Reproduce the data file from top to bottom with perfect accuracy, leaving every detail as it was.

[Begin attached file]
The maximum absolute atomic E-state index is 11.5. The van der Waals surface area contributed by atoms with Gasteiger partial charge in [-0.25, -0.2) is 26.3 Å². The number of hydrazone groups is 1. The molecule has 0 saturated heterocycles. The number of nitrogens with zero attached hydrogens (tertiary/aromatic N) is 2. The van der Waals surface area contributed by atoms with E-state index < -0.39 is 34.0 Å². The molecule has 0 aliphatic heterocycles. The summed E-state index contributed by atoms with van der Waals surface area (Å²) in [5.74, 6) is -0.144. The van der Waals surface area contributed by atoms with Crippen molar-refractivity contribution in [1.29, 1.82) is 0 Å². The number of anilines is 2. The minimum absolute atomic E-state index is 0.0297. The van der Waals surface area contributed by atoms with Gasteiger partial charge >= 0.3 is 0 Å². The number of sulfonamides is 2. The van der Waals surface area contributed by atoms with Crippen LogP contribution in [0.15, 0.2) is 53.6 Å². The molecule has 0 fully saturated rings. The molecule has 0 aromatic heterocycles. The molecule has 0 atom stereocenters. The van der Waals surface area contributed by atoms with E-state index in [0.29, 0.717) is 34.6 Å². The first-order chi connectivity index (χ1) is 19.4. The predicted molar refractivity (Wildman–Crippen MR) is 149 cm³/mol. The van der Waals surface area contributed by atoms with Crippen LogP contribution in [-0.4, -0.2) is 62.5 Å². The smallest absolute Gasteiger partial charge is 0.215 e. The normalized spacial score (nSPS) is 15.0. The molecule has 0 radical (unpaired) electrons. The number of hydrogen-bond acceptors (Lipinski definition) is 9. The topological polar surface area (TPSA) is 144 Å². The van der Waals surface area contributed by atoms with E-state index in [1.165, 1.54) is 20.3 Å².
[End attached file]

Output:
The maximum absolute atomic E-state index is 11.5. The van der Waals surface area contributed by atoms with Gasteiger partial charge in [-0.25, -0.2) is 26.3 Å². The number of hydrazone groups is 1. The molecule has 0 saturated heterocycles. The number of nitrogens with zero attached hydrogens (tertiary/aromatic N) is 2. The van der Waals surface area contributed by atoms with E-state index < -0.39 is 34.0 Å². The molecule has 0 aliphatic heterocycles. The summed E-state index contributed by atoms with van der Waals surface area (Å²) in [5.74, 6) is -0.144. The van der Waals surface area contributed by atoms with Crippen molar-refractivity contribution in [1.29, 1.82) is 0 Å². The number of anilines is 2. The minimum absolute atomic E-state index is 0.0297. The van der Waals surface area contributed by atoms with Gasteiger partial charge >= 0.3 is 0 Å². The number of sulfonamides is 2. The van der Waals surface area contributed by atoms with Crippen LogP contribution in [0.15, 0.2) is 53.6 Å². The molecule has 0 fully saturated rings. The molecule has 0 aromatic heterocycles. The molecule has 0 atom stereocenters. The van der Waals surface area contributed by atoms with E-state index in [0.29, 0.717) is 34.6 Å². The first-order chi connectivity index (χ1) is 19.4. The predicted molar refractivity (Wildman–Crippen MR) is 149 cm³/mol. The van der Waals surface area contributed by atoms with Crippen LogP contribution in [-0.4, -0.2) is 62.5 Å². The smallest absolute Gasteiger partial charge is 0.215 e. The normalized spacial score (nSPS) is 15.0. The molecule has 0 radical (unpaired) electrons. The number of hydrogen-bond acceptors (Lipinski definition) is 9. The topological polar surface area (TPSA) is 144 Å². The van der Waals surface area contributed by atoms with E-state index in [1.165, 1.54) is 20.3 Å².